Fax: (713) 563-9586
The dangers of “cross-trial” and “cross-retrospective experience” comparisons
Examples employing data in the peer-reviewed ovarian cancer literature
Article first published online: 23 MAR 2007
Copyright © 2007 American Cancer Society
Volume 109, Issue 10, pages 1929–1932, 15 May 2007
How to Cite
Markman, M. (2007), The dangers of “cross-trial” and “cross-retrospective experience” comparisons. Cancer, 109: 1929–1932. doi: 10.1002/cncr.22645
- Issue published online: 25 APR 2007
- Article first published online: 23 MAR 2007
- Manuscript Accepted: 15 FEB 2007
- Manuscript Revised: 7 FEB 2007
- Manuscript Received: 18 DEC 2006
Consider the following analyses involving previously published data in the peer-reviewed medical literature comparing outcomes across 1) ovarian cancer trials and 2) retrospective institutional experiences in this malignancy:
Several institutions have reported their individual data regarding long-term (>5 years) risk for recurrence in patients with advanced ovarian cancer who previously had achieved a surgically confirmed complete response to primary chemotherapy.1–3 Table 1 shows that, after cisplatin-based treatment, this rate exceeded 50%,1, 2 whereas for patients who received alkylating agent chemotherapy, the risk of recurrence was <20% (even with follow-up >8 years).3 These data would appear to support the conclusion that alkylating agent therapy is the superior primary chemotherapy strategy in advanced ovarian cancer. Why is this class of antineoplastic agents not the “standard of care” in the management of the malignancy?4
|Chemotherapy||Patients with recurrence, %|
|Alkylating agent chemotherapy†||<20|
In a randomized Phase III trial that was conducted by the Gynecologic Oncology Group (GOG) exploring the clinical utility of primary platinum-based chemotherapy in large-volume, residual, advanced ovarian cancer (stage IV disease and stage III disease with at least a single residual tumor nodule >1 cm in maximum dimension), the median progression-free and overall survival of patients who received cisplatin plus paclitaxel were 14 months and 26 months, respectively, which clearly was not different from the GOG experience in an identical patient population that received cisplatin plus cyclophosphamide (Table 2).5, 6 Based on this analysis, what was the justification for the GOG, other cooperative groups, and practicing oncologists to consider cisplatin plus paclitaxel the new “standard of care” in this clinical setting?4
|Variable||Cisplatin and cyclophosphamide||Cisplatin and paclitaxel|
|Median PFS, mo||13||14|
|Median OS, mo||24||26|
Two independent investigative groups reported objective response rates of >40% associated with the administration of a cisplatin plus gemcitabine combination chemotherapy regimen to a group of patients with ovarian cancer who were defined by the researchers as having platinum-resistant disease (Table 3).7, 8 It is noteworthy that previously published Phase II and Phase III trials that involved multiple antineoplastic agents delivered in this setting have revealed objective response rates of <20%.9, 10 One interpretation of the cisplatin plus gemcitabine data is that they represent a substantial improvement in activity compared with alternative programs in this clinical setting.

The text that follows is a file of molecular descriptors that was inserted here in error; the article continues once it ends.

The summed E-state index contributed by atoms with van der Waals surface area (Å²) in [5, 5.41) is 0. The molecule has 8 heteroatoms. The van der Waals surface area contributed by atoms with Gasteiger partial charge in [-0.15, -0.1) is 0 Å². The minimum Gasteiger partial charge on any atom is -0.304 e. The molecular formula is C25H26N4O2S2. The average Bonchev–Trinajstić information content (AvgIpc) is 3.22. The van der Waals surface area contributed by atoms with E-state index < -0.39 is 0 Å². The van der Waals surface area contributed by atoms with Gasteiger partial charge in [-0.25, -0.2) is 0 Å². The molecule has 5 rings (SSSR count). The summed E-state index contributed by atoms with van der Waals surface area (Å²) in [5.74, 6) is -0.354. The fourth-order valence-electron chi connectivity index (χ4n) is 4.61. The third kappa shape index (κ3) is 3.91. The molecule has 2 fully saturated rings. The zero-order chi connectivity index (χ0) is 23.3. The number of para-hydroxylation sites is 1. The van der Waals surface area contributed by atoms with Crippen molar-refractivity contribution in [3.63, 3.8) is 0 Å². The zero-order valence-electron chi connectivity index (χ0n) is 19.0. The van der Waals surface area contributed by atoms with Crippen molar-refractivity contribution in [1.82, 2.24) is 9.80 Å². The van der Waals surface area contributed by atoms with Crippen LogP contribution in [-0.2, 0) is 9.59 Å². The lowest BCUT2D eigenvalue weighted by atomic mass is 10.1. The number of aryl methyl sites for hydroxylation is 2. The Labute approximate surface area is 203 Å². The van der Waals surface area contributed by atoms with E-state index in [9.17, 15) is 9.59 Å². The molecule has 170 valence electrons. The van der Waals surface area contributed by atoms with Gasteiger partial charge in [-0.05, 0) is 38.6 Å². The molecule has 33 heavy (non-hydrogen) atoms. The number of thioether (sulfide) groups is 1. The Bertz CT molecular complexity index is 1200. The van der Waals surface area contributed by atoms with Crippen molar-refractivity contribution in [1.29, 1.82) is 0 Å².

|Phase II agents (multiple)||5–20|
|Phase II trials of cisplatin and gemcitabine||>40|
Although the specific “facts” in the 3 “analyses” presented above are stated accurately, the profoundly flawed conclusions result from inappropriate comparisons made between patient populations outside the setting of a well-designed, prospective, randomized trial. Now, consider the following “reanalyses” of each of the 3 scenarios.
The stated recurrence rates noted in Table 1 after platinum-based and alkylating agent therapy reflect the observed institutional experiences with these agents.1–3 However, they do not represent an appropriate evaluation of patients who received the specific regimens that differed only in the drugs employed. “Standard” cisplatin-based treatment generally has included from 5 to 8 months of drug delivery with a second-look surgical evaluation (if this management approach is employed) performed approximately 1 or 2 months after the completion of chemotherapy.5, 11 In sharp contrast, in the past, patients who were administered alkylating agent-based therapy who did not experience disease progression typically received the drug for ≥18 months before surgical reassessment was undertaken (Table 4),3, 12 Thus, during this more prolonged observation phase, a far larger proportion of individuals with persistent disease had the opportunity to exhibit biologic progression that became clinically evident or that, at least, was of sufficient quantity/volume to become detectable (e.g., biopsy-positive, second-look procedure) in contrast to the much shorter time interval from diagnosis to the second surgery associated with cisplatin treatment. Consequently, the overall smaller numbers of patients who had a “negative” reassessment after alkylating agent chemotherapy (both because of the inferiority of nonplatinum-based regimens13, 14 and because of the timing of the evaluation3, 12) appeared to have a superior ultimate prognosis. It is highly likely (although only actual data can address the issue definitively) that, if second-look surgeries were performed routinely in platinum-treated ovarian cancer patients from 18 to 24 months after the initiation of primary chemotherapy, then those individuals found to be “without documented disease” would experience a similarly low risk of recurrence (from that point onward), as noted in the alkylating agent-treated population.